Kicked into the long grass

Hole Ousia

This is a short update on “progress” made since my petition PE1493: A Sunshine Act for Scotland was closed more than a year-and-a-half ago.

[I was impressed by the Scottish Parliamentary Committee and the way it carefully and methodically considered my petition. Unfortunately my experience with the Scottish Government provided stark contrast]

Kicked into the long grass from omphalos

We want to gain the public’s trust, but are we listening to them?
(a letter published in the British Medical Journal)

Music credits: Dexter Britain (under common license)

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The world is a more wonderful and a more surprising place

Hole Ousia

This is a film based on the chaotic pendulum.

My friend, David Harrowes, took me to St. Mary Redcliffe parish church in Bristol.
I cannot recall the year. But it was not so ‘long ago’.

The world is a more wonderful and a more surprising place from omphalos

Music credits:
Thomas Tallis – Third Tune for Archbishop Parker.

This film is for Chrys Muirhead.

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Be Kind, Be Patient

Mental Health Cop

You may have seen that internet meme bouncing around on social media, above? This post is essentially about how this advice may be more important than other things we spend much longer talking and worrying about. I’ve been caused over the years to read a lot of books that have been pushed in my direction, in lieu of any proper training on what I do – professionals wanting me to know more about the ‘medical model’ and ‘psychological approaches’, even sociology and philosophy. I also catch snippets of CPD designed for AMHPs and mental health nurses, when I’ve been waiting to give presentations to them, or when I’ve been hanging around afterwards. In the course of doing my job, I’ve received hundreds if not thousands of emails and social media contacts over the years from patients, their families or carers about police training on mental health related matters.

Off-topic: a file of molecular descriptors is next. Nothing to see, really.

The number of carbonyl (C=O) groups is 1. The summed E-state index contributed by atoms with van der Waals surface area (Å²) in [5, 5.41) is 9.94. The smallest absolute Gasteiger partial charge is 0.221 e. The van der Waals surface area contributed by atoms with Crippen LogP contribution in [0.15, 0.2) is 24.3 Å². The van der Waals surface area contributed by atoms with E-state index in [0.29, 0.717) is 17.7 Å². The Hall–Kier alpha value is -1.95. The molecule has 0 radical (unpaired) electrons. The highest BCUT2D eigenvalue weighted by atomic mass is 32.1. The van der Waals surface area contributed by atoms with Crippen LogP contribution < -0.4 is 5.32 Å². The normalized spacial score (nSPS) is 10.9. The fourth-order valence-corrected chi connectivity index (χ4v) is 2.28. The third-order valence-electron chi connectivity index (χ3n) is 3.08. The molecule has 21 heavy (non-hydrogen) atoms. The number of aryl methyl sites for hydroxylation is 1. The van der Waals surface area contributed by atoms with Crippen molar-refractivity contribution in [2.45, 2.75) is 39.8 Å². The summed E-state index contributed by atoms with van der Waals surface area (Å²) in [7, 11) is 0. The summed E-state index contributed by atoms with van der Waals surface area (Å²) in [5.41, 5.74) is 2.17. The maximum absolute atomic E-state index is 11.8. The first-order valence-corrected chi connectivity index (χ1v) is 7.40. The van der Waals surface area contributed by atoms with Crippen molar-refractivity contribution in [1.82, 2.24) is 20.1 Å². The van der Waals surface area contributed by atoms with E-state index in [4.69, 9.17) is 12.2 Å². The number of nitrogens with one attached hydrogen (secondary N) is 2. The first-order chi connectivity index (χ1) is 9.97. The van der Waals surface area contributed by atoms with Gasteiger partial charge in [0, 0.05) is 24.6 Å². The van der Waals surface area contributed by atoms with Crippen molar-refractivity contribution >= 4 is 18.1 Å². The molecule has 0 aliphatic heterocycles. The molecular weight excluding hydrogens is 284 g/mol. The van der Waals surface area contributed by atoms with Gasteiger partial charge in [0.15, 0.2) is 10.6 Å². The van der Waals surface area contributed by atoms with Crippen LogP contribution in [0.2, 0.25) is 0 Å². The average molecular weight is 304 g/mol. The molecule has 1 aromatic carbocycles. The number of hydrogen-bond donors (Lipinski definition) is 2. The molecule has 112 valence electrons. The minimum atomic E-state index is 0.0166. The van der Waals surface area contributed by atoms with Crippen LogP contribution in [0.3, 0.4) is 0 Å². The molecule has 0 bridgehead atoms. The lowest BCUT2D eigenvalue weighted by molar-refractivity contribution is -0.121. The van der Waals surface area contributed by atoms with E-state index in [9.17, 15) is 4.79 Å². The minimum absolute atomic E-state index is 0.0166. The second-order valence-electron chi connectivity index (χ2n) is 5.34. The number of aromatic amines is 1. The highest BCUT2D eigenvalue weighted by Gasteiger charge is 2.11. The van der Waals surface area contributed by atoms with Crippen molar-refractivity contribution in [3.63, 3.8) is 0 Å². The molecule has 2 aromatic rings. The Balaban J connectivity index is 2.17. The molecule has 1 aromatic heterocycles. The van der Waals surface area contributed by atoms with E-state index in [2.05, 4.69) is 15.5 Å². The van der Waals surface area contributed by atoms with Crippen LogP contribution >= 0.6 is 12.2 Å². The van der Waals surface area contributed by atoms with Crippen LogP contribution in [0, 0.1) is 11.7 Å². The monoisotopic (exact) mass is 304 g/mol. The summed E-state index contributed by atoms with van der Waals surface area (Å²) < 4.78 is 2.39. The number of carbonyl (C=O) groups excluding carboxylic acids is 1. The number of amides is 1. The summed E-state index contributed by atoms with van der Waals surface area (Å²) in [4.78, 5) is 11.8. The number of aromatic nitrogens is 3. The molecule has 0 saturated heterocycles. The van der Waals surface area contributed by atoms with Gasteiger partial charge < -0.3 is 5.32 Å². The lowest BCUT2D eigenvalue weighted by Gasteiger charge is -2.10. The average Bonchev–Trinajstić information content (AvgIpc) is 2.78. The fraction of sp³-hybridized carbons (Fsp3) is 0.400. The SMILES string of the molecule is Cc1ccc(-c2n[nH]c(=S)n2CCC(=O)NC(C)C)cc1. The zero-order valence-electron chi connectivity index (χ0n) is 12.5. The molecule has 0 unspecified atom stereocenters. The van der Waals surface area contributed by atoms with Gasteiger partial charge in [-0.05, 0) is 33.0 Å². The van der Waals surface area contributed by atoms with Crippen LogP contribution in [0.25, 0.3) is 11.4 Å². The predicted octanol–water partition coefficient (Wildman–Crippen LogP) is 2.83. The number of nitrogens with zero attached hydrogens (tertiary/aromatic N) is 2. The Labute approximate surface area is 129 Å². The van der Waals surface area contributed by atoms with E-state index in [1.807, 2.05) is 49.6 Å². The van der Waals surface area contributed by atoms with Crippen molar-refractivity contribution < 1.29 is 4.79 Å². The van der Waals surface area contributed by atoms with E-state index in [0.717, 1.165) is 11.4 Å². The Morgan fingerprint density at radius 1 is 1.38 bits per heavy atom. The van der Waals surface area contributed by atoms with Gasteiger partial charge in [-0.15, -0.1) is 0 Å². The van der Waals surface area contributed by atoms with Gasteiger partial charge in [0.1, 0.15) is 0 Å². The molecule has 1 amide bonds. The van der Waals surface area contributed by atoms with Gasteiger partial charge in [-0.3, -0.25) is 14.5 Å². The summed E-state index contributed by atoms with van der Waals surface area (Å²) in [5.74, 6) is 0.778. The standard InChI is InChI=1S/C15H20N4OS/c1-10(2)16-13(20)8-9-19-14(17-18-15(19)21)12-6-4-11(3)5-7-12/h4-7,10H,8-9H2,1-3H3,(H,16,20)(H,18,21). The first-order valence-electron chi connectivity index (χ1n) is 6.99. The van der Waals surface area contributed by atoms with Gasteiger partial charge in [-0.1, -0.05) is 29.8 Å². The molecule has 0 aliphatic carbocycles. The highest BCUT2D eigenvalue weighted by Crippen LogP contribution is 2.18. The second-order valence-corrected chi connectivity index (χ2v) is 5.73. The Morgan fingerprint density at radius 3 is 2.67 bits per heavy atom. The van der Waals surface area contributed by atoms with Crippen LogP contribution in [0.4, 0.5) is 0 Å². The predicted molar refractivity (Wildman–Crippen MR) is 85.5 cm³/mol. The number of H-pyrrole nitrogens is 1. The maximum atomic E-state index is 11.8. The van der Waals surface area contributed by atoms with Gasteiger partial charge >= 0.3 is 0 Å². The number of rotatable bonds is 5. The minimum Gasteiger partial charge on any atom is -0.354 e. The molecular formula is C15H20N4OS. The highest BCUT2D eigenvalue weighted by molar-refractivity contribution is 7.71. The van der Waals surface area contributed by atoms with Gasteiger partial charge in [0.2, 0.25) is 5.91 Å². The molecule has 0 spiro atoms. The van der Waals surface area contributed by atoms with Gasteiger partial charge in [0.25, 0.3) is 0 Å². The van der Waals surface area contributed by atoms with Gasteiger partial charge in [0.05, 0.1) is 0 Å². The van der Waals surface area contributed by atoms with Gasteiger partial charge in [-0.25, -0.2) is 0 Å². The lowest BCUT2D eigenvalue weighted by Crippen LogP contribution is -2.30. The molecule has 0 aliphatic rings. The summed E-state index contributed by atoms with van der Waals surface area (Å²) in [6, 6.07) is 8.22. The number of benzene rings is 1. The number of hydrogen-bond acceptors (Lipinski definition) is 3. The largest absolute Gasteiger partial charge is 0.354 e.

“The police…

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Trauma Informed Care & people of colour


“If you are silent about your pain, they’ll kill you and say you enjoyed it” Zora Neale Hurston